According to a 2021 study* by Verizon, about two-thirds of all cyberattacks on companies are due to either hacking or social engineering. Social engineering – the manipulation of employees with the aim of consciously or unconsciously introducing malware into a company – is becoming increasingly popular.
Detecting cyberattacks early and thus being able to defend against them in a timely manner remains challenging for companies – because security events that indicate a cyberattack or compromise often do not stand out from the crowd. Looking for signs that an attack has occurred or is underway can be subtle: a handful of failed login attempts, accessing an application from an unknown Internet address, attempts to connect to restricted corporate resources, or first-time use of tools or processes. Artificial intelligence and machine learning can help by pointing out anomalous activity, but such automation “doesn’t know” whether the anomalous behavior is good or bad – it lacks situational context.
But what approach can organizations use to achieve the elemental goal of detecting cyberattacks on their network in a timely manner and promptly defending against them?
Digression: Why response time should be 0 at best.
When a cyberattack launches against an enterprise, the time lag between attack detection and attack mitigation is particularly critical. If the time lag is long enough, an attacker can cause massive damage, steal data, encrypt it, destroy systems or even gain admin sovereignty over the entire network.
An organization is better secured the closer the detection and response timings are to zero, see figure.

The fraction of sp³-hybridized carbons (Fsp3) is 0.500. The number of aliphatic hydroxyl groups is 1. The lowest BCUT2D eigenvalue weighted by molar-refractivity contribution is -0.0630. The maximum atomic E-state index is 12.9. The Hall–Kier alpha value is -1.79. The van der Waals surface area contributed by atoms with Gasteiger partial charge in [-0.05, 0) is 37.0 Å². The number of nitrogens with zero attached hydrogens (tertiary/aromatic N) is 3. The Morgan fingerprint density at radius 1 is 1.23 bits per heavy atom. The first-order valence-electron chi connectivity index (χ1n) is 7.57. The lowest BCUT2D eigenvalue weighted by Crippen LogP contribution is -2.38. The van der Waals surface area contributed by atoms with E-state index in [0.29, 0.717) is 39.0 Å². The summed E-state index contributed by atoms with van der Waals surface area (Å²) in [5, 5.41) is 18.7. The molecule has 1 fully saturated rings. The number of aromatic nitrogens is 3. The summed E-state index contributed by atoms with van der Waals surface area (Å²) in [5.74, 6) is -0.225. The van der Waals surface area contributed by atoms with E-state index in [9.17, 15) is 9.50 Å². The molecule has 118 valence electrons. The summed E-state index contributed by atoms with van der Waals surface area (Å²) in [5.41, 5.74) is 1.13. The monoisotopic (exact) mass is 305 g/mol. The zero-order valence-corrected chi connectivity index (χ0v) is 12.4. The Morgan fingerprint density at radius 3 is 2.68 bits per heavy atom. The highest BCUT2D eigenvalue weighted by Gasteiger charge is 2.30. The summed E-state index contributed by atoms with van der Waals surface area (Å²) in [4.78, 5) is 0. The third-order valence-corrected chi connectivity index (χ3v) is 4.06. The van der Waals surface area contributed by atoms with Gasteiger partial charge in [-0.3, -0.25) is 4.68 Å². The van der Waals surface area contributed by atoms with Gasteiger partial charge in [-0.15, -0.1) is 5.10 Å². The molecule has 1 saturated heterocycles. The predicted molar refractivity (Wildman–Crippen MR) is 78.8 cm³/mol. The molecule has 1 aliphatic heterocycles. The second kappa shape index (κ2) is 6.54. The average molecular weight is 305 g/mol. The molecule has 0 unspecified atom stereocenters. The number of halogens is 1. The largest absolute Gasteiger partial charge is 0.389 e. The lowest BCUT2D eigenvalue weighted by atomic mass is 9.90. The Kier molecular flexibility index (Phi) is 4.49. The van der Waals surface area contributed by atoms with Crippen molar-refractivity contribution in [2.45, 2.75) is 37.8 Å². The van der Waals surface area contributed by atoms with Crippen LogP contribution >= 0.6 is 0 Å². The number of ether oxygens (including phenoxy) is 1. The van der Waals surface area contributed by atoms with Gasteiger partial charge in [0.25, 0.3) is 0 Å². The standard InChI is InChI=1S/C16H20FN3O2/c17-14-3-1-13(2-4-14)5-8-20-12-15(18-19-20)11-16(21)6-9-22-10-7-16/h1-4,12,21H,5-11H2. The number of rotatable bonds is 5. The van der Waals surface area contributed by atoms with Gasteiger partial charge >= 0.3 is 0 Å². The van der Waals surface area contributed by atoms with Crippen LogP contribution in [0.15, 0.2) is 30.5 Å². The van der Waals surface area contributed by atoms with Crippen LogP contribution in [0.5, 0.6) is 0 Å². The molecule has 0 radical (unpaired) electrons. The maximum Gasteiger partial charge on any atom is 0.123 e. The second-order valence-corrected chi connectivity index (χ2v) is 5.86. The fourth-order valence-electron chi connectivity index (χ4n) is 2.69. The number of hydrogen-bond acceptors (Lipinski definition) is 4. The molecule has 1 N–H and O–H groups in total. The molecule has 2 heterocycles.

Real-time event correlation, ideally in conjunction with behavioral analysis, enables very early, if not immediate, detection of cyberattacks.
However, immediate detection of a cyber attack is only one relevant aspect – the fastest possible response to it is the other. This is especially not ensured when attacks occur outside normal working hours or when the security team is flooded with alerts, possibly false alarms.
In addition to drastically reducing false alarms through powerful analysis, automating downstream processes, especially defensive processes, plays a critical role.
How do I detect cyberattacks early?
The most important methods for detecting cyberattacks in a timely manner are real-time correlation of events and analysis of behavioral anomalies.
Real-time correlation analyzes incoming event log data from systems in real time for specific behavioral patterns of known attack tactics. These can either be derived from known threat analysis frameworks (e.g. MITRE ATTACK) (see also MITRE ATTACK TechTalk post), based on the company’s experience, or obtained through an exchange in the community – or a combination of all. Real-Time Correlation can be very performant – but Real-Time Correlation also only detects attack methods and tactics that are basically already known.
Behavioral anomaly analysis observes the behavior of each individual user within the system landscape to then detect deviations and evaluate them for their risk potential. This is referred to as UEBA – User and Entity Behavior Analytics. An alarm is triggered when a certain threshold is exceeded in the risk assessment. This is where artificial intelligence and machine learning find their application.